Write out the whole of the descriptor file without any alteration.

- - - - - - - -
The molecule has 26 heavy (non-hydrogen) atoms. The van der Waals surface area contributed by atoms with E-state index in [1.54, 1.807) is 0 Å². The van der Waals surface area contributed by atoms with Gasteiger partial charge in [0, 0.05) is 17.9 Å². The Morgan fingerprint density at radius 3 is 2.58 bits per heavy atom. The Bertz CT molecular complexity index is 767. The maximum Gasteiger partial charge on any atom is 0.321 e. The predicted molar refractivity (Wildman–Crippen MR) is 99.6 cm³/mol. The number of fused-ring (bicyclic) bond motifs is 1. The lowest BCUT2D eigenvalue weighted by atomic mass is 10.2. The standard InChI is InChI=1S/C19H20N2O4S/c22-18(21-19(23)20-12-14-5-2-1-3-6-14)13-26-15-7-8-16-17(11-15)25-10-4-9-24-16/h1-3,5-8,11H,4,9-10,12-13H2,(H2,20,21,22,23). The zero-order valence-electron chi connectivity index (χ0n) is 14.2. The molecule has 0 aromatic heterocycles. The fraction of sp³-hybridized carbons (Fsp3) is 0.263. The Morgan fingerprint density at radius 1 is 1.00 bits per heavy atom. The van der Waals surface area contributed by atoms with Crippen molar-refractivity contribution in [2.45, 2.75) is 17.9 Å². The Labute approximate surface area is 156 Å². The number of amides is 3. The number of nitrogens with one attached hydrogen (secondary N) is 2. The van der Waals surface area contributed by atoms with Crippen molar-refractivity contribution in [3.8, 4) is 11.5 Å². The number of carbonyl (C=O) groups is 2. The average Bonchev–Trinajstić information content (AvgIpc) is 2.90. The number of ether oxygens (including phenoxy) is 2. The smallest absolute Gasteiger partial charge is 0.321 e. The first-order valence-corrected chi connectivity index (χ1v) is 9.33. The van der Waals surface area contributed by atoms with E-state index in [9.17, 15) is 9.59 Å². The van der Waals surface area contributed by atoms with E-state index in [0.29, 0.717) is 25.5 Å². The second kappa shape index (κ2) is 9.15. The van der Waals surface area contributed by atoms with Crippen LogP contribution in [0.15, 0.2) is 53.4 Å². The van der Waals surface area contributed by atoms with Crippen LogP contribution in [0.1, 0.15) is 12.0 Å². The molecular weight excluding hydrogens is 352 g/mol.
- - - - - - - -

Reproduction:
The molecule has 26 heavy (non-hydrogen) atoms. The van der Waals surface area contributed by atoms with E-state index in [1.54, 1.807) is 0 Å². The van der Waals surface area contributed by atoms with Gasteiger partial charge in [0, 0.05) is 17.9 Å². The Morgan fingerprint density at radius 3 is 2.58 bits per heavy atom. The Bertz CT molecular complexity index is 767. The maximum Gasteiger partial charge on any atom is 0.321 e. The predicted molar refractivity (Wildman–Crippen MR) is 99.6 cm³/mol. The number of fused-ring (bicyclic) bond motifs is 1. The lowest BCUT2D eigenvalue weighted by atomic mass is 10.2. The standard InChI is InChI=1S/C19H20N2O4S/c22-18(21-19(23)20-12-14-5-2-1-3-6-14)13-26-15-7-8-16-17(11-15)25-10-4-9-24-16/h1-3,5-8,11H,4,9-10,12-13H2,(H2,20,21,22,23). The zero-order valence-electron chi connectivity index (χ0n) is 14.2. The molecule has 0 aromatic heterocycles. The fraction of sp³-hybridized carbons (Fsp3) is 0.263. The Morgan fingerprint density at radius 1 is 1.00 bits per heavy atom. The van der Waals surface area contributed by atoms with Crippen molar-refractivity contribution in [2.45, 2.75) is 17.9 Å². The Labute approximate surface area is 156 Å². The number of amides is 3. The number of nitrogens with one attached hydrogen (secondary N) is 2. The van der Waals surface area contributed by atoms with Crippen molar-refractivity contribution in [3.8, 4) is 11.5 Å². The number of carbonyl (C=O) groups is 2. The average Bonchev–Trinajstić information content (AvgIpc) is 2.90. The number of ether oxygens (including phenoxy) is 2. The smallest absolute Gasteiger partial charge is 0.321 e. The first-order valence-corrected chi connectivity index (χ1v) is 9.33. The van der Waals surface area contributed by atoms with E-state index in [9.17, 15) is 9.59 Å². The van der Waals surface area contributed by atoms with E-state index in [0.29, 0.717) is 25.5 Å². The second kappa shape index (κ2) is 9.15. The van der Waals surface area contributed by atoms with Crippen LogP contribution in [0.15, 0.2) is 53.4 Å². The van der Waals surface area contributed by atoms with Crippen LogP contribution in [0.1, 0.15) is 12.0 Å². The molecular weight excluding hydrogens is 352 g/mol.